Dickie George was his name, my first imaginary friend. As the only four-year-old among an extended family of grown-ups, I suppose it was the easiest way to have a same-age playmate anytime I wanted an adventure. At the dinner table, I would relate the exploits of Dickie George to my Mom and Dad, Grandma and Grandpa, and teen-age aunt, and enjoy their seemingly complete suspension of disbelief. To me, there was no doubt that he was a real person, a boy who did amazing things.
Dickie George was the little rascal who stuck the broom in the washing machine. Yes he was.
Somewhere along the way to becoming a Kindergartner, I lost track of Dickie George. But he stayed in the family lore of my childhood and in my memory, too. When I first encountered the brilliant Bill Watterson’s Calvin and Hobbes comic strip, I would catch myself peering deeply into each panel in search of Dickie George, certain that he and Calvin were soulmates, and maybe playmates, living in the world of imagination.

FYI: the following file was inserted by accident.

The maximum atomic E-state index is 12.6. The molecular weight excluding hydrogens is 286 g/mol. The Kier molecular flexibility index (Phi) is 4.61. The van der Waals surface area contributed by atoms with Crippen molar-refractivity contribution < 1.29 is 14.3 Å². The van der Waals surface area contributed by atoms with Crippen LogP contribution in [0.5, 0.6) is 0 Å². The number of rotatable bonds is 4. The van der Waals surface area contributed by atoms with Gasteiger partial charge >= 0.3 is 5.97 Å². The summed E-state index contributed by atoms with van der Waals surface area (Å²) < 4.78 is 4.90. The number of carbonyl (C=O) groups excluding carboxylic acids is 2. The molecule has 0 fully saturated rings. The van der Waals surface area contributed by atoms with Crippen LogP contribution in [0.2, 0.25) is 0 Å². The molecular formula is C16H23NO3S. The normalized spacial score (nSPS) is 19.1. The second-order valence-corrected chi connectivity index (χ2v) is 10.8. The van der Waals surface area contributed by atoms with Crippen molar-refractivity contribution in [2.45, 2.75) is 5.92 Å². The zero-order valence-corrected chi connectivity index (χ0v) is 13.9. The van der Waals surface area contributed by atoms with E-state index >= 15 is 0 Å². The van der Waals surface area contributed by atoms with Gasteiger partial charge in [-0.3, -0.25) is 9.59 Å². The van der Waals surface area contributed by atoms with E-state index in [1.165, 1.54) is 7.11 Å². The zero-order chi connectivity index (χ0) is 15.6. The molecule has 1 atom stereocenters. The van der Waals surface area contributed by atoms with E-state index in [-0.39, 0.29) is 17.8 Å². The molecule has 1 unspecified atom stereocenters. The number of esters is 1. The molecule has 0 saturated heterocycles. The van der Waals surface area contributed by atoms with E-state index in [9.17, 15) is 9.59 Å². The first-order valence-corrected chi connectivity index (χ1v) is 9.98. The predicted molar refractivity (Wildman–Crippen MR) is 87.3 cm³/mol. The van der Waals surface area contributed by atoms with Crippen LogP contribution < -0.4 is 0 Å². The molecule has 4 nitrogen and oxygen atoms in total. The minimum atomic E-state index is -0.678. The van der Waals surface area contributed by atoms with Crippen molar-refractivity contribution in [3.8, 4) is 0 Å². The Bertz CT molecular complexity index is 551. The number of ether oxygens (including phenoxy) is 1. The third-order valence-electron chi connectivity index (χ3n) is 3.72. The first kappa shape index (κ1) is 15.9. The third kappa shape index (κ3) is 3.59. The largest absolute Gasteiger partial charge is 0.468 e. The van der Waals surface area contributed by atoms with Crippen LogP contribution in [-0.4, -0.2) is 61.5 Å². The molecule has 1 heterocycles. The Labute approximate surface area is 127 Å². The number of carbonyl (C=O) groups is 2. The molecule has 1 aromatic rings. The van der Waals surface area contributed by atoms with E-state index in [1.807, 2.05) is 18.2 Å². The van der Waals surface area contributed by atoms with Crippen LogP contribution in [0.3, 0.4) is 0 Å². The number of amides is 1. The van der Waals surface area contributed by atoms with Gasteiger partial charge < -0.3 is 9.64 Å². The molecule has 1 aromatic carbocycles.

I have new imaginary friends now, with names like Samantha and Carter and Lizzie and Gertie. As a grown-up author, I’m forced to call them by another name: the characters in my books. But as I write, they are alive in my mind, so much so that I often find myself following them around and reporting their activities instead of forcing action on them. Not always, but often enough that I can feel a kinship with the little-girl me who once had an imaginary playmate.
What about you? Did you have imaginary playmates in your childhood? Were they mischievous children, like Dickie George, or more like a stuffed tiger named Hobbes who shared your exciting adventures?